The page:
Miami As of June, a total of 2,401,961 cases have been pending in immigration courts in the United States, according to the most recent data from Transactional Records Access Clearinghouse (TRAC), a data collection, research, and distribution organization at Syracuse University.
Immigration courts have recorded the receipt of 925,000 new cases so far in the fiscal year 2023, until June 2023, indicating that by the end of the year, the number of new cases may exceed one million.
Statistics reveal that the reception of new cases in immigration courts has doubled compared to the same period (from October to June) of 2022, which recorded 480,879.
In total, the number rose to 2,401,961 cases that must be heard by some 600 immigration judges across the country.
The country’s backlog of cases in immigration courts as of April, before the government ended Title 42, was 2,246,831. In just two months, more than 155,000 new cases have been registered in immigration courts.
Waiting processes for regularization of immigration status in the United States or abroad are becoming increasingly long and onerous due to bottlenecks cases In the service of citizenship and immigration (USCIS) that accumulate 9 Millions There is no resolution.
USCIS has a backlog of 9 million unresolved applications, including asylum, work permits, and citizenship. The increase is mainly due to the large number of asylum applications being filed at the border with Mexico.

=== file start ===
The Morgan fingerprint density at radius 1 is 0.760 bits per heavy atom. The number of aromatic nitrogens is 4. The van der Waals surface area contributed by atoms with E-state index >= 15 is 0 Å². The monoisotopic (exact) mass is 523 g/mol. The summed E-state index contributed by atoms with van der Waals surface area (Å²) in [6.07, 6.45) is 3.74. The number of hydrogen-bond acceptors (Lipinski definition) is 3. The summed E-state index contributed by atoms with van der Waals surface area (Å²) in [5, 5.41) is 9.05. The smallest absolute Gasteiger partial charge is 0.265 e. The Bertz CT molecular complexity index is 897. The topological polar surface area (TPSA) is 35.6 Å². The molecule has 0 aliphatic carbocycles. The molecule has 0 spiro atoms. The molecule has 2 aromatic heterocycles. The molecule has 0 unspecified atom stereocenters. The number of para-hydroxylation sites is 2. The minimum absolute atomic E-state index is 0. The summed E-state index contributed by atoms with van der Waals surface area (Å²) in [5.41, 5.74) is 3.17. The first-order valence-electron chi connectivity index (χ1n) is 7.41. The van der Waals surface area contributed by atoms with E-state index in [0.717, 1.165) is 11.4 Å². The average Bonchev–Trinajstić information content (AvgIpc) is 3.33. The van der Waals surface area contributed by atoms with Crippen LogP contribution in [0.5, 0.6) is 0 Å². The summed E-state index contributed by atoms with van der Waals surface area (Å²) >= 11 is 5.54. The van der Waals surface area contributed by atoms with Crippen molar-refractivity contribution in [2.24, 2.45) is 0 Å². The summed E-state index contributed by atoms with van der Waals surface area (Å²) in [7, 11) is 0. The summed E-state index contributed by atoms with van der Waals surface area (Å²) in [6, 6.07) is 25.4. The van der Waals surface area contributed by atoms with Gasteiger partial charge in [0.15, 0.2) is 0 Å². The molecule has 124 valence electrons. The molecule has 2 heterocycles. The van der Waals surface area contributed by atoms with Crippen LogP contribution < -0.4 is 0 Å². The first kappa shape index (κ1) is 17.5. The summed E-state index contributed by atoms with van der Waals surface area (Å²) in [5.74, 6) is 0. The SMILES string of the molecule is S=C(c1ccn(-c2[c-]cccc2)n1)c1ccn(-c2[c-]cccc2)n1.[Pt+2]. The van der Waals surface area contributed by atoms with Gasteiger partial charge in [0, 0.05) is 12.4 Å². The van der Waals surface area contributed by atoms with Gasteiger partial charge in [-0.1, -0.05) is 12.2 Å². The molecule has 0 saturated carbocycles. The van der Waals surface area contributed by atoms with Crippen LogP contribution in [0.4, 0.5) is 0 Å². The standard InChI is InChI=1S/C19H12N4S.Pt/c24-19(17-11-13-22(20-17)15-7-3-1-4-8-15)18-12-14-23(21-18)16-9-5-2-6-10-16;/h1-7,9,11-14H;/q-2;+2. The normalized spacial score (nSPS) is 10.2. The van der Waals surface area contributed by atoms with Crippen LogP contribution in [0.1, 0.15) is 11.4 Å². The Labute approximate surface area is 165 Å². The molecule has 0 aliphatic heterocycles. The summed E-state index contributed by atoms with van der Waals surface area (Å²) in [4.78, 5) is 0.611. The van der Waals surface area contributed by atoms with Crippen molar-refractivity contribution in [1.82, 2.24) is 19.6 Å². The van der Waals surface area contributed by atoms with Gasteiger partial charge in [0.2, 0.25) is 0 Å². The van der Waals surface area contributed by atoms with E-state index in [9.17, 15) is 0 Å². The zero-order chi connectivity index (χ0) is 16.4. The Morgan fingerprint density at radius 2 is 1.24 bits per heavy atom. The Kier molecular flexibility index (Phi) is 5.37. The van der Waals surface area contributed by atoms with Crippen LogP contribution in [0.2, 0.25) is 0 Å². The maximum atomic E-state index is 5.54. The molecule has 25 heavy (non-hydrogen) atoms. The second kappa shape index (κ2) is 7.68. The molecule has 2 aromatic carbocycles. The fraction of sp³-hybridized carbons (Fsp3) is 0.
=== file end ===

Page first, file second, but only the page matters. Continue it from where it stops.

This situation has led to President Joe Biden’s administration facing a wave of civil lawsuits related to immigration. So far this year, more than 6,800 lawsuits have been filed over the delays, says immigration attorney Maria Herrera Melado.
Florida, the most affected state
Florida ranks first in immigration court backlogs with 376,240. Most of that corresponds with the city of Miami with 221,004, nearly two-thirds of the pending cases.
The nationalities with the highest number of asylum cases in Miami are: Cuba, Haiti, Venezuela, Nicaragua, Guatemala, Honduras, Colombia, Mexico, Brazil, Peru, and Chile.
The second state with the most cases pending in immigration courts is Texas, with 331,438.
The current situation is making processing times slower and slower. There are places where migrants who have applied for asylum must wait up to 10 years for a solution.
The Department of Homeland Security (DHS) reports that it conducts dozens of deportation flights each week.
During the first half of fiscal year 2023, the Department of Homeland Security carried out 225,483 deportations and returns, up from 170,896 during the same period in fiscal 2022.
The Biden administration has let millions of people in illegally, and thousands have been deported, expenses that taxpayers cover by paying their taxes.
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